The Complete Spectator’s Guide to the 2020 Formula Drift Season (COVID19 Edition)
Through no fault of their own, Formula Drift has had to adapt to the current COVID-19 times as we know it. The latest schedule, published to their social media platforms on June 11th, condenses the Formula Drift Championship from the original 8 round series that was scheduled to span 6 states in 7 months down to a four-weekend schedule of doubleheaders. The adjustment in the schedule triggered a number of additional changes including the elimination of qualifying, and while an ideal scenario would put capacity limitations and social distancing recommendations in the rearview mirror, that simply isn’t the case. We connected with Formula Drift to sort out the latest details around their 2020 PRO Drifting Series, which will be their seventeenth season of drifting competition here in the US.
When COVID-19 forced the delay of many sports and events back in March, Formula Drift had to delay the start of the 2020 season. With many tracks having other scheduling obligations to juggle, finding weekends that worked was very tricky for the Formula Drift staff. In the end, Formula Drift was able to identify four weekends at four race tracks across the country that made sense. The trick to squeezing eight competition rounds into four weekends is to run two rounds per weekend, the Saturday competition being completely separate from the Sunday competition. This streamlining will give the teams half the travel and time commitment while still fulfilling sponsorship obligations through eight rounds of competition. Other major motorsports like NASCAR and INDY Car have adapted by streamlining their schedule and running multiple events in a week, so the motorsport precedent is there for these doubleheaders within the 2020 calendar year.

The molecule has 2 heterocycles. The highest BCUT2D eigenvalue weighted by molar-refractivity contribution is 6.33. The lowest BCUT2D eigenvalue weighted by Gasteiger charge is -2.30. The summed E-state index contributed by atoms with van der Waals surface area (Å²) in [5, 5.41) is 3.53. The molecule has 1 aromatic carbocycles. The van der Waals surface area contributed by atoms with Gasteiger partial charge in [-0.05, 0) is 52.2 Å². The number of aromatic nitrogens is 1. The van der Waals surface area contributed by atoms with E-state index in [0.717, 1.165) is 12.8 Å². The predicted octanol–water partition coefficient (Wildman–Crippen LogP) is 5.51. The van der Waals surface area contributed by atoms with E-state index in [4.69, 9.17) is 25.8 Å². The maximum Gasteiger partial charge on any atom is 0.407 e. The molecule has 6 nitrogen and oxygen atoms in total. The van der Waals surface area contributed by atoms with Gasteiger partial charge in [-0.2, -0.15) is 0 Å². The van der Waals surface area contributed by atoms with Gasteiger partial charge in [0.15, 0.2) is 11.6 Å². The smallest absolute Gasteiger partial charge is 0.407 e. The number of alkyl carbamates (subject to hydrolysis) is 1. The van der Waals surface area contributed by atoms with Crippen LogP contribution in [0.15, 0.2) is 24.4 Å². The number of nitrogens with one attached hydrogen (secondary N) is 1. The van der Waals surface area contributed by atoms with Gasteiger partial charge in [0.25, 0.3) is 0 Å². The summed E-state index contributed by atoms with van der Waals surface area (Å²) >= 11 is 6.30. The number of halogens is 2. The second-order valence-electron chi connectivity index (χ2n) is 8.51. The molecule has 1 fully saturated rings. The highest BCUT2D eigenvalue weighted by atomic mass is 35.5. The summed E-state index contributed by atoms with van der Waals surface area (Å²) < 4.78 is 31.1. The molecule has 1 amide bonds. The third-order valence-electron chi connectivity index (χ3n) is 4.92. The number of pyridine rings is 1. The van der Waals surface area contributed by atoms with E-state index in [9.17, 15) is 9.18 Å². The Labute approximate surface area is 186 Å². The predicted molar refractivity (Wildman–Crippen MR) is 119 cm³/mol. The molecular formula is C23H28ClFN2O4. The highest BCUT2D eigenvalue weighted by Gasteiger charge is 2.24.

Formula Drift also has their PRO 2 class, which is the gap between the regional ProAm competitions that are operated independently around the United States, and the top PRO level of competition that feature the likes of big name drivers like Vaughn Gittin Jr. and Fredric Aasbo. Each Formula Drift weekend will kick off with the PRO 2 tandem competition on Friday followed by the odd-numbered Formula Drift PRO rounds on Saturday (Rounds 1 / 3 / 5 / 7), and the even-numbered Formula Drift PRO rounds on Sunday (Rounds 2 / 4 / 6 / 8). Both classes of competition will migrate to a tandem-only format, meaning qualifying will be eliminated and drivers will be ranked based on standings. Here’s a look at the calendar for the rounds of competition as it stands now:
|September 4th thru 6th, 2020||St. Louis, MO||PRO2 Round 1||PRO Round 1||PRO Round 2|
|September 25th thru 27th, 2020||Monroe, WA||PRO2 Round 2||PRO Round 3||PRO Round 4|
|October 16th thru 18th, 2020||Ft. Worth, TX||PRO2 Round 3||PRO Round 3||PRO Round 6|
|November 20th thru 22nd, 2020||Irwindale, CA||PRO2 Round 4||PRO Round 3||PRO Round 8|
Qualifying turns into Seeding
With three full tandem competitions on the docket, there simply isn’t time for qualifying. To solve this conundrum, Formula Drift has made a pair of major changes to accommodate the seeding of the drivers. First, qualifying has been eliminated from both the PRO and PRO 2 schedules. Competitors will be seeded (in a process that is still being finalized) and roll right into tandem competition after a brief morning practice. This will remove a huge amount of time that was previously dedicated to qualifying, and ensure all drivers are given a chance to prove themselves alongside another competitor.
Second, the PRO 2 class will expand from the normal Top 16 format to Top 32 format to accommodate more drivers. If more than 32 drivers are present for any single round of competition, additional tandem brackets will be added to accommodate. While the exact method of seeding and tandem bracketing is still being discussed, the expansion of the PRO 2 field to allow for more tandem competition and tandem experience for these up-and-coming drivers is very welcomed by both competitors and spectators alike.
Third Place Battle is Back!